Churches Rush to Aid Heartbroken Ukrainian Refugees

Slavic Gospel Association supports local church-led effort to help refugees pouring into Poland, other countries

LOVES PARK, IL — Heartbroken refugee women and children are saying a tearful goodbye to their husbands and fathers at the Ukrainian border, but local churches are coming to the families’ aid.

Churches are providing emergency aid and sharing God's love with heartbroken Ukrainian refugees pouring into Poland and other countries.
CHURCHES RUSH TO AID HEARTBROKEN UKRAINIAN REFUGEES: Local evangelical churches are providing emergency humanitarian aid and sharing God’s love with heartbroken Ukrainian refugees pouring into Poland and other countries. Shown: A Ukrainian mom and her two children find refuge at a church in Poland near the border of western Ukraine. Illinois-based Slavic Gospel Association ( has launched an emergency appeal to support the grassroots church-led relief effort.

“Many Ukrainian families are being separated at the border,” said Eric Mock, vice president of ministry operations at Slavic Gospel Association (SGA, “Just the moms and kids are getting through. Dad is going back to defend. The kids are realizing they may never see their father again.”

The Illinois-based organization has launched an emergency aid appeal. It is partnering with hundreds of local evangelical churches not only in Ukraine, but also Russia, Georgia, Poland and other neighboring countries where refugees are fleeing in the thousands.

In Poland – where officials expect 400,000 Ukrainian refugees – churches are on the frontlines of the emergency response, replacing their pews with temporary beds to shelter displaced families. SGA supports about 90 churches in Poland that are feeding and caring for desperate refugees.

The organization’s established network of local churches is a ready-made relief force, distributing food, blankets, warm clothes and medicines to those who’ve fled their homes and villages with nothing. The U.N. said up to 4 million refugees could flee the Ukraine-Russia war zone.

Hope in the Fray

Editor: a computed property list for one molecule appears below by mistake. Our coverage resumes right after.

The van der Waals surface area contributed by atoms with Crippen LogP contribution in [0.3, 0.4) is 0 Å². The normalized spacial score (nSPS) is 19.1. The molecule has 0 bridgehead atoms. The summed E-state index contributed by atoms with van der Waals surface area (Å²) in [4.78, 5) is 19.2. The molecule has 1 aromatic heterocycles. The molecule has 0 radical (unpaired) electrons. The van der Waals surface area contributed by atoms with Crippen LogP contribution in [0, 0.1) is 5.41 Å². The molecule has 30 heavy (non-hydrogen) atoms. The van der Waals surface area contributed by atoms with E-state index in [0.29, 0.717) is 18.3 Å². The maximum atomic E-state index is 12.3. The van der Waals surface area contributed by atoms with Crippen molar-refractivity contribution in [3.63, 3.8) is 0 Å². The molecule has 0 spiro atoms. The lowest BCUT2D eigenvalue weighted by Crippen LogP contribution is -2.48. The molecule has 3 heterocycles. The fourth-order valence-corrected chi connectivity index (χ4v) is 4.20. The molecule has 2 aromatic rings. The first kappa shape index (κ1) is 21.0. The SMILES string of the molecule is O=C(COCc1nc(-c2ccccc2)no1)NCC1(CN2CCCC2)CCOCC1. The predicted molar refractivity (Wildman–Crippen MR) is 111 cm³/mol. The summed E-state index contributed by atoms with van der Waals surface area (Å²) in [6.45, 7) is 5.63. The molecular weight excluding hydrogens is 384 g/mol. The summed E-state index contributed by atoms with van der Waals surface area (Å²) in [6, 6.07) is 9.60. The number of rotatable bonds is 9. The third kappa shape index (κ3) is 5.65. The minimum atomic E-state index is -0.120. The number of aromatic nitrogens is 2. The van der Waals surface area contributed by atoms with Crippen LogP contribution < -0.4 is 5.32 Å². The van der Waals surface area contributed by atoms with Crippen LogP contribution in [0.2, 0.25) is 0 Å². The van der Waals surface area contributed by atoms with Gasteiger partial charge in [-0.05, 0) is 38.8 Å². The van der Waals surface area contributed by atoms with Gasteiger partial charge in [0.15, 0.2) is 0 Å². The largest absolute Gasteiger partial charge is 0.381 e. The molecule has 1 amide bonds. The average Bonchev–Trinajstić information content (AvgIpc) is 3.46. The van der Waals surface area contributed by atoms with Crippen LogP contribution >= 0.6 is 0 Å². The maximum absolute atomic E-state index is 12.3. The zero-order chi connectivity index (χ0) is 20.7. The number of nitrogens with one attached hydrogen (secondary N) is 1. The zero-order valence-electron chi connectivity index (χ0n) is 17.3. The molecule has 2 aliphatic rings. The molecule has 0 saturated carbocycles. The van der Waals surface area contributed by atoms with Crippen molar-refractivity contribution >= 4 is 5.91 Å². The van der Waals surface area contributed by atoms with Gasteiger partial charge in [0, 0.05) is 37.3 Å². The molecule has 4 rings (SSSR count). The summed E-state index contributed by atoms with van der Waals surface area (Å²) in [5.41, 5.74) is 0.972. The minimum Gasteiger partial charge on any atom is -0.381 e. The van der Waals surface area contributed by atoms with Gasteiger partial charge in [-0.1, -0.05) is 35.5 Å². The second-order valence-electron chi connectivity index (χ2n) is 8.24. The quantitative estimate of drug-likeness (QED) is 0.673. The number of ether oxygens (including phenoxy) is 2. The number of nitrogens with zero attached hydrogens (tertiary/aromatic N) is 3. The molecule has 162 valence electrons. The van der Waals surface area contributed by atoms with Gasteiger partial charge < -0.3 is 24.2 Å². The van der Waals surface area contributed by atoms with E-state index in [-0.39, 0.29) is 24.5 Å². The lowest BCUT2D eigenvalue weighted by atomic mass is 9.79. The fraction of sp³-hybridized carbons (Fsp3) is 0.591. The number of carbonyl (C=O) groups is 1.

“In the midst of the fray, these local pastors and believers are caring for people they’ve never met before,” Mock said. “There’s brokenness, but there’s also hope, because God is at work through these faithful pastors and their congregations.”

Families and churches on both sides of the Ukraine-Russia border are interconnected, and believers across Russia are praying for those suffering in Ukraine. “Underlying this tragedy are people in Ukraine, Russia, Belarus and other surrounding nations who are trying to make sense of this,” Mock said.

Kids ‘Abandoned, Frightened, Confused’

In Chernobyl, northern Ukraine – in the 1980s, site of the world’s worst-ever nuclear disaster – abandoned and orphaned children were frightened and confused as Russian tanks rolled into the area.

“They’ve lost their parents, and now they have no idea what’s going to happen to them,” said Mock. “They just know they’re alone.”

Through its Orphans Reborn program, SGA supports a grassroots network of evangelical churches bringing aid and the Gospel to abandoned children across Russia and Ukraine, including Chernobyl’s “radiation zone.”

“How do you explain the war to them? Right now, these children are traumatized and looking to us to help them,” Mock said.

About Slavic Gospel Association

Founded in 1934, Slavic Gospel Association (SGA, helps “forgotten” orphans, widows and families in Russia, the former Soviet countries of Eastern Europe, Central Asia, and Russian-speaking immigrants in Israel – caring for their physical needs and sharing the life-transforming Gospel of Jesus Christ. SGA supports an extensive grassroots network of local evangelical missionary pastors and churches in cities and rural villages across this vast region.

CONTACT: Sheryl Sellaway, 404-695-5564,

Read more news on Non Profit / Faith Based Organizations, the Refugee Crisis, Ukraine, Russia and Disaster Relief on Missions Box.

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